I frankly have some difficulty saying that the "impact" identified by the majority here can be considered the direct and immediate consequence of the negligent act, at least in the classic sense. The temporal element of the traditional impact rule meant that the negligent act and the impact must occur virtually simultaneously. Here, such is not the case. While the record is not clear, it is susceptible of a construction that the negligent blood test may have resulted in many months of inappropriate medical treatment, which caused an injury. But characterizing this as an "impact" would not be accurate, any more than would so characterizing the loss of a fetus in the miscarriage cases. The majority is blurring the concepts of "impact" and "injury," and thereby may be abrogating the Florida impact rule in actual effect.

The distinction between impact and injury is a crucial one if the majority actually believes it is preserving the impact rule by today's opinion. I think this conclusion is especially compelling in light of a contemporaneous case this Court is deciding. In Gonzalez, 651 So. 2d at 674, the Court expressly distinguishes the impact rule and the actual-injury rule in the same terms I have used above. Yet, we are not fully honoring the distinction in practice, as several other cases *366 also demonstrate. Kush, 616 So. 2d at 422-23.

I do not quarrel with the result the majority reaches. If misdiagnosis proximately and foreseeably causes a person to receive inappropriate treatment, then a cause of action should and does exist in Florida both for the injury sustained and the emotional distress suffered. This is true whether or not there is an "impact," because any other result would be inherently unfair and contrary to the central policies of tort law. Id. at 424 (tort law meant to put injured party in nearly the state that would have existed absent negligent injury). Yet, I also think the time has come for us to acknowledge the confusion caused by our case law when we mistakenly and vehemently "reaffirm" the impact rule while we ourselves actually seem to be laying it in the grave.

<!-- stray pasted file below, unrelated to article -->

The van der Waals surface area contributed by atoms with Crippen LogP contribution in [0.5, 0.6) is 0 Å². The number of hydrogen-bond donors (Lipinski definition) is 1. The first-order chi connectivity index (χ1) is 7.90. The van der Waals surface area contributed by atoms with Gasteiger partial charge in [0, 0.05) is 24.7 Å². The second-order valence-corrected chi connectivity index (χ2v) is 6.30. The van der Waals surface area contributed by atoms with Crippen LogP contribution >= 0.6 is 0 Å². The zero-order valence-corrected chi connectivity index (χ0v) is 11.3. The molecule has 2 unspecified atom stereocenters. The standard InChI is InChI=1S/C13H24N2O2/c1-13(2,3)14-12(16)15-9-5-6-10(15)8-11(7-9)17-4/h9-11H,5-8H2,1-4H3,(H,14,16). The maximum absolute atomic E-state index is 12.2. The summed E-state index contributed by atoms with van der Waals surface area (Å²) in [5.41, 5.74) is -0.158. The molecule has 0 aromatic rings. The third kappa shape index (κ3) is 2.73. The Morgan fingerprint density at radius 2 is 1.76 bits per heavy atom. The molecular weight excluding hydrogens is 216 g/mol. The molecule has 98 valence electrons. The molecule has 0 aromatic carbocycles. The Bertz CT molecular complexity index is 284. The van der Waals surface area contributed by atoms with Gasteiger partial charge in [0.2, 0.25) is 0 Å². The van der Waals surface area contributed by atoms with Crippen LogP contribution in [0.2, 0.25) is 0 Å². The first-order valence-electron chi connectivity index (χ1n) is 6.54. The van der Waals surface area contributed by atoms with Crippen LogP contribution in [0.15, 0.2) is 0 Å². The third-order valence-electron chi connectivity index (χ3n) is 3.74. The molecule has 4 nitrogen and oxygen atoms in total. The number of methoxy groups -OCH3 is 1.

Today's decision may well be distinguished on its facts or limited to misdiagnosis cases. But I do not see how we can tacitly equate impact and injury without ultimately doing so in every other negligent-infliction case. When that day comes, Florida will honor the impact rule in name only, and the actual-injury rule will otherwise prevail. Indeed, that day may already have arrived.


[1] Art. V, § 3(b)(4), Fla. Const.

[2] In McCarson, we approved section 46 of the Restatement (Second) of Torts (1965), which provides in pertinent part:

d. It has not been enough that the defendant has acted with an intent which is tortious or even criminal, or that he has intended to inflict emotional distress, or even that his conduct has been characterized by "malice," or a degree of aggravation which would entitle the plaintiff to punitive damages for another tort. Liability has been found only where the conduct has been so outrageous in character, and so extreme in degree, as to go beyond all possible bounds of decency, and to be regarded as atrocious, and utterly intolerable in a civilized community. Generally, the case is one in which the recitation of the facts to an average member of the community would arouse his resentment against the actor, and lead him to exclaim, "Outrageous!"

... .

i. Intention and recklessness. The rule stated in this Section applies where the actor desires to inflict severe emotional distress, and also where he knows that such distress is certain, or substantially certain, to result from his conduct. It applies also where he acts reckless, as that term is defined in § 500, in deliberate disregard of a high degree of probability that the emotional distress will follow.

[3] There has been much debate over the definition of the word "injury." We need not address that question today, because a patient receiving improper and potentially dangerous medical treatment clearly would suffer an actual "injury" within the meaning of the law.